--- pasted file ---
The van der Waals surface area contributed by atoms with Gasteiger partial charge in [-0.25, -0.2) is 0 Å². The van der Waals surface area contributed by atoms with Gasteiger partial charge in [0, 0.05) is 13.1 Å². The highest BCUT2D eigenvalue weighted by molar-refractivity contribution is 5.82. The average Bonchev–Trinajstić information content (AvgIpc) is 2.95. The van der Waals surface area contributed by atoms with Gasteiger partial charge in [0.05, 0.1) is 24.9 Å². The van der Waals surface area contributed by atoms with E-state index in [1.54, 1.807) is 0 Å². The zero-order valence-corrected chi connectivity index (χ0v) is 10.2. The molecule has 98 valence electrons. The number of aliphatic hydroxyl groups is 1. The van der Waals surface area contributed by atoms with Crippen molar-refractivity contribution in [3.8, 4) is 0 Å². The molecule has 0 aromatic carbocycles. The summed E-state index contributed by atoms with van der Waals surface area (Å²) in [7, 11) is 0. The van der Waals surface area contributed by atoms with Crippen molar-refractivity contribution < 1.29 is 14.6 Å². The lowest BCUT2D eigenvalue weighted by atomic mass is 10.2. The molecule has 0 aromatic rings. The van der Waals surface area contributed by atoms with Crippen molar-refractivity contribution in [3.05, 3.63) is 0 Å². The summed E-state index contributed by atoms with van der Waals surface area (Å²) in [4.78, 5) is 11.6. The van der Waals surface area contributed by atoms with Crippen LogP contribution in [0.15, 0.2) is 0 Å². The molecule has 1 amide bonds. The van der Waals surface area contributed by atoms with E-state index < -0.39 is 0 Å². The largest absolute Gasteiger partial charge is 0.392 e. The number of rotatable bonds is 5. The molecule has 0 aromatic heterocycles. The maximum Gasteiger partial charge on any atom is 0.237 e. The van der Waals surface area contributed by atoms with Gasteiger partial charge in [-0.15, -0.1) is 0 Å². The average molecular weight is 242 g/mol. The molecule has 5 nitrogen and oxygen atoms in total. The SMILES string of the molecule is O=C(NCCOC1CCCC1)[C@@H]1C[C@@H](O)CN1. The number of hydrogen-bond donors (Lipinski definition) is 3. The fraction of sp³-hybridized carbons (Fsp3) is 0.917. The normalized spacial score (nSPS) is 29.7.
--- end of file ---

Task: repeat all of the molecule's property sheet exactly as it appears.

The van der Waals surface area contributed by atoms with Gasteiger partial charge in [-0.25, -0.2) is 0 Å². The van der Waals surface area contributed by atoms with Gasteiger partial charge in [0, 0.05) is 13.1 Å². The highest BCUT2D eigenvalue weighted by molar-refractivity contribution is 5.82. The average Bonchev–Trinajstić information content (AvgIpc) is 2.95. The van der Waals surface area contributed by atoms with Gasteiger partial charge in [0.05, 0.1) is 24.9 Å². The van der Waals surface area contributed by atoms with E-state index in [1.54, 1.807) is 0 Å². The zero-order valence-corrected chi connectivity index (χ0v) is 10.2. The molecule has 98 valence electrons. The number of aliphatic hydroxyl groups is 1. The van der Waals surface area contributed by atoms with Crippen molar-refractivity contribution in [3.8, 4) is 0 Å². The molecule has 0 aromatic carbocycles. The summed E-state index contributed by atoms with van der Waals surface area (Å²) in [7, 11) is 0. The van der Waals surface area contributed by atoms with Crippen molar-refractivity contribution < 1.29 is 14.6 Å². The lowest BCUT2D eigenvalue weighted by atomic mass is 10.2. The molecule has 0 aromatic rings. The van der Waals surface area contributed by atoms with Crippen molar-refractivity contribution in [3.05, 3.63) is 0 Å². The summed E-state index contributed by atoms with van der Waals surface area (Å²) in [4.78, 5) is 11.6. The van der Waals surface area contributed by atoms with Crippen LogP contribution in [0.15, 0.2) is 0 Å². The molecule has 1 amide bonds. The van der Waals surface area contributed by atoms with E-state index < -0.39 is 0 Å². The largest absolute Gasteiger partial charge is 0.392 e. The number of rotatable bonds is 5. The molecule has 0 aromatic heterocycles. The maximum Gasteiger partial charge on any atom is 0.237 e. The van der Waals surface area contributed by atoms with Gasteiger partial charge in [-0.15, -0.1) is 0 Å². The average molecular weight is 242 g/mol. The molecule has 5 nitrogen and oxygen atoms in total. The SMILES string of the molecule is O=C(NCCOC1CCCC1)[C@@H]1C[C@@H](O)CN1. The number of hydrogen-bond donors (Lipinski definition) is 3. The fraction of sp³-hybridized carbons (Fsp3) is 0.917. The normalized spacial score (nSPS) is 29.7.